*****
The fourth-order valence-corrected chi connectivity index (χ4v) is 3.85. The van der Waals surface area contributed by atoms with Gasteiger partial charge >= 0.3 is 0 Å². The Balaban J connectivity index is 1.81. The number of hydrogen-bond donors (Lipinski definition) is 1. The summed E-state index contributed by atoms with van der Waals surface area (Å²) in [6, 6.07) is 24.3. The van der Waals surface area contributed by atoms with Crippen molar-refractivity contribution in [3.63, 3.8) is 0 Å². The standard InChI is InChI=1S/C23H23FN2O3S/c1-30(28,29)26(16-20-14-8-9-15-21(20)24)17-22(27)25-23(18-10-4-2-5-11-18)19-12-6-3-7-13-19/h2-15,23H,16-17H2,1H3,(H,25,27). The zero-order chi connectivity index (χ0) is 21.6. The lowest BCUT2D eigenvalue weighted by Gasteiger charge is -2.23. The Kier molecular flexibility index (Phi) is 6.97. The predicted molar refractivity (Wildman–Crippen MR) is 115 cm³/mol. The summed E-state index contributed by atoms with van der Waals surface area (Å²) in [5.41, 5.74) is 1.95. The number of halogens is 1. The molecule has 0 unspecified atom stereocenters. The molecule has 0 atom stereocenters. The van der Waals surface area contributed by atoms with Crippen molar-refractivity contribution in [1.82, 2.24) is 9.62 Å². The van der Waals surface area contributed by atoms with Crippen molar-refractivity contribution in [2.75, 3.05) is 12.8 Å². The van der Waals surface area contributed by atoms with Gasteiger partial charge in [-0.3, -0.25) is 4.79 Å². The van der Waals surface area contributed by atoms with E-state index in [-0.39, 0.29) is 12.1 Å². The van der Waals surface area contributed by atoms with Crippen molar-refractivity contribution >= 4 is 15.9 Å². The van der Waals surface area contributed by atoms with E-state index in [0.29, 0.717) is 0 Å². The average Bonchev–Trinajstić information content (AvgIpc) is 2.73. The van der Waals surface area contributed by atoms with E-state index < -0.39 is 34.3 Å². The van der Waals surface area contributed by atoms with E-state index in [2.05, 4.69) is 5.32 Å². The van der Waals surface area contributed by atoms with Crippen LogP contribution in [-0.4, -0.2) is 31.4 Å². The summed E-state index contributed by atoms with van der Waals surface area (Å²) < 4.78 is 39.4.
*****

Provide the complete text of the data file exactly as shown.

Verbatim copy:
The fourth-order valence-corrected chi connectivity index (χ4v) is 3.85. The van der Waals surface area contributed by atoms with Gasteiger partial charge >= 0.3 is 0 Å². The Balaban J connectivity index is 1.81. The number of hydrogen-bond donors (Lipinski definition) is 1. The summed E-state index contributed by atoms with van der Waals surface area (Å²) in [6, 6.07) is 24.3. The van der Waals surface area contributed by atoms with Crippen molar-refractivity contribution in [3.63, 3.8) is 0 Å². The standard InChI is InChI=1S/C23H23FN2O3S/c1-30(28,29)26(16-20-14-8-9-15-21(20)24)17-22(27)25-23(18-10-4-2-5-11-18)19-12-6-3-7-13-19/h2-15,23H,16-17H2,1H3,(H,25,27). The zero-order chi connectivity index (χ0) is 21.6. The lowest BCUT2D eigenvalue weighted by Gasteiger charge is -2.23. The Kier molecular flexibility index (Phi) is 6.97. The predicted molar refractivity (Wildman–Crippen MR) is 115 cm³/mol. The summed E-state index contributed by atoms with van der Waals surface area (Å²) in [5.41, 5.74) is 1.95. The number of halogens is 1. The molecule has 0 unspecified atom stereocenters. The molecule has 0 atom stereocenters. The van der Waals surface area contributed by atoms with Crippen molar-refractivity contribution in [1.82, 2.24) is 9.62 Å². The van der Waals surface area contributed by atoms with Crippen molar-refractivity contribution in [2.75, 3.05) is 12.8 Å². The van der Waals surface area contributed by atoms with Gasteiger partial charge in [-0.3, -0.25) is 4.79 Å². The van der Waals surface area contributed by atoms with E-state index in [-0.39, 0.29) is 12.1 Å². The van der Waals surface area contributed by atoms with Crippen molar-refractivity contribution >= 4 is 15.9 Å². The van der Waals surface area contributed by atoms with E-state index in [0.29, 0.717) is 0 Å². The average Bonchev–Trinajstić information content (AvgIpc) is 2.73. The van der Waals surface area contributed by atoms with E-state index < -0.39 is 34.3 Å². The van der Waals surface area contributed by atoms with E-state index in [2.05, 4.69) is 5.32 Å². The van der Waals surface area contributed by atoms with Crippen LogP contribution in [-0.4, -0.2) is 31.4 Å². The summed E-state index contributed by atoms with van der Waals surface area (Å²) < 4.78 is 39.4.